Today I passed page 200 in editing my current work-in-progress, and as I did so another method of murder occurred to me, along with a different murderer. This may seem a little late to be coming up with two crucial factors in a murder mystery, but instead of blotting them out of my consciousness, I stopped what I was doing and thought about it.
Like many other writers, I consider myself a pantser with a few caveats. I begin with an image of a character doing something. This is not quite a scene but close to it. I know who he or she is, mostly what they’re doing but not the implications and consequences. Who the person is in relation to the victim (or even if he or she is the victim) and the murderer isn’t yet clear. As I think about the image and how it grows in my imagination, the general outline of a story becomes clear.
I like to have the murder weapon or process be true to the setting and the characters. I don’t want to see a quiet, steely librarian suddenly whip out a gun, though that might make for a fun story. Nor do I expect longshoremen to use poison, or anything that could be considered genteel. So I was thinking up a method of murder that fit the setting, a farm in a part of rural America. I was satisfied with what I developed (and won’t mention it here because I plan to use it in another story).
And here is where the moment of inspiration comes in. It occurred to me that I had a much more appropriate method of murder that I had overlooked—perhaps because it was so obvious to someone like me (and no, I can’t say what that means). And then I thought about the admonition not to change horses in midstream. The method I’d been using made sense, it worked, and I was already in editing. But the new one made a lot more sense, implicated a lot of other innocent people, and was still true to the characters and setting. Plus it required a minimum of rewriting. I had to remove one short chapter, fewer than a thousand words, and the replacement chapter all but wrote itself.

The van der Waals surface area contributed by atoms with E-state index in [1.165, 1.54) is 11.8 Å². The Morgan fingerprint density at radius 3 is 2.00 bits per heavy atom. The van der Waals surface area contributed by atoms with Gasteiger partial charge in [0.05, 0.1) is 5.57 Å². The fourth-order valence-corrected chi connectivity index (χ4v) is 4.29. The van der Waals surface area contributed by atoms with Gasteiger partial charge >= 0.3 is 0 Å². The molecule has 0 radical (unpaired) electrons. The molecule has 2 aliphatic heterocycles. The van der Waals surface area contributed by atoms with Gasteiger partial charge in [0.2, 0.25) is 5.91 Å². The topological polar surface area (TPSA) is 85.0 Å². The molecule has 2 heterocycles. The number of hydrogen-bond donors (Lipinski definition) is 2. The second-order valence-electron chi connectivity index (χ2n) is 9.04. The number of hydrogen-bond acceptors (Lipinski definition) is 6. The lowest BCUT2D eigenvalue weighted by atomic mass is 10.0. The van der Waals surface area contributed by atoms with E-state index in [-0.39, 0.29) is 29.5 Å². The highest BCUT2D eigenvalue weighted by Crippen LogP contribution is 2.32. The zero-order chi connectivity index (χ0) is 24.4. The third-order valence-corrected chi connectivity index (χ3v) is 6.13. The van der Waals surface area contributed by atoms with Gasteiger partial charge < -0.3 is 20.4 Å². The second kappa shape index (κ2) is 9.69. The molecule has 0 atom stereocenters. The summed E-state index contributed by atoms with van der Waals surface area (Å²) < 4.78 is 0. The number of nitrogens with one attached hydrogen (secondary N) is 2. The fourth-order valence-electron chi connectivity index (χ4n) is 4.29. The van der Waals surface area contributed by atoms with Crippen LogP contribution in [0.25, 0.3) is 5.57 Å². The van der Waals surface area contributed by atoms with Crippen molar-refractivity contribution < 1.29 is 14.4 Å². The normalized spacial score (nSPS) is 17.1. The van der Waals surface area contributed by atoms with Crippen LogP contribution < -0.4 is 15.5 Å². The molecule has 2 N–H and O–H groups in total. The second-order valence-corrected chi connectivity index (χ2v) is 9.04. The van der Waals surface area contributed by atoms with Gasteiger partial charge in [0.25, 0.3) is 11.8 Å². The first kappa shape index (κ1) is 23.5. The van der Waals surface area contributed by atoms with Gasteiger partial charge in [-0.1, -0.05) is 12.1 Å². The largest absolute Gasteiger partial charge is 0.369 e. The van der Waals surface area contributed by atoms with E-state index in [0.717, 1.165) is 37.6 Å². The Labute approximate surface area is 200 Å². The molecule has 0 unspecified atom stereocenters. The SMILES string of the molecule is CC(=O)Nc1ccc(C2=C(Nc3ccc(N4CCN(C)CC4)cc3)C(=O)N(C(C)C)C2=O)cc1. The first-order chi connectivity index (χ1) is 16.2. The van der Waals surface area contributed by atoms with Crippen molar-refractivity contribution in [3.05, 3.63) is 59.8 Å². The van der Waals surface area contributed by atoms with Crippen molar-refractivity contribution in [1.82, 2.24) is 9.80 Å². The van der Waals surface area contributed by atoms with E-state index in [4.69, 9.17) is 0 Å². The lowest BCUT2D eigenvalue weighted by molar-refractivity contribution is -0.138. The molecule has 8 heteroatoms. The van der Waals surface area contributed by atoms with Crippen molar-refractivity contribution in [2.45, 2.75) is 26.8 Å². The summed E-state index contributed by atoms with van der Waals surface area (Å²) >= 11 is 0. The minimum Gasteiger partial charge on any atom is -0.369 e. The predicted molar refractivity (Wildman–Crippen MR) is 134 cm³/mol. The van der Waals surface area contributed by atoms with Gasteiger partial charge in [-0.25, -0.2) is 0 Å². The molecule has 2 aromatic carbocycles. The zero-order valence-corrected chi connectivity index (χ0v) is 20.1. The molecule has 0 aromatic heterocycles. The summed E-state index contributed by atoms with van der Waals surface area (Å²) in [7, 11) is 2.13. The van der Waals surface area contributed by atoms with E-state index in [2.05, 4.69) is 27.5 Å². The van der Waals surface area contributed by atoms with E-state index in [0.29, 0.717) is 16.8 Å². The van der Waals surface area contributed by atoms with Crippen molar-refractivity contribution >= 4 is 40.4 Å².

I can’t say with one hundred percent certainty that I’ve solved every problem in switching murder methods, but I like the feel of the story I’ve produced, and I like seeing some minor characters become more interesting to the reader.
This isn’t the first time I’ve done this—changing a character in some important way in the middle of the story, combined two characters, changed locations, changed characteristics of a character—but this is perhaps the most significant one. I’m all for rules that guide the writer, ensuring a tighter, deeper, more compelling story. But I’m also all for breaking those rules when something better comes along.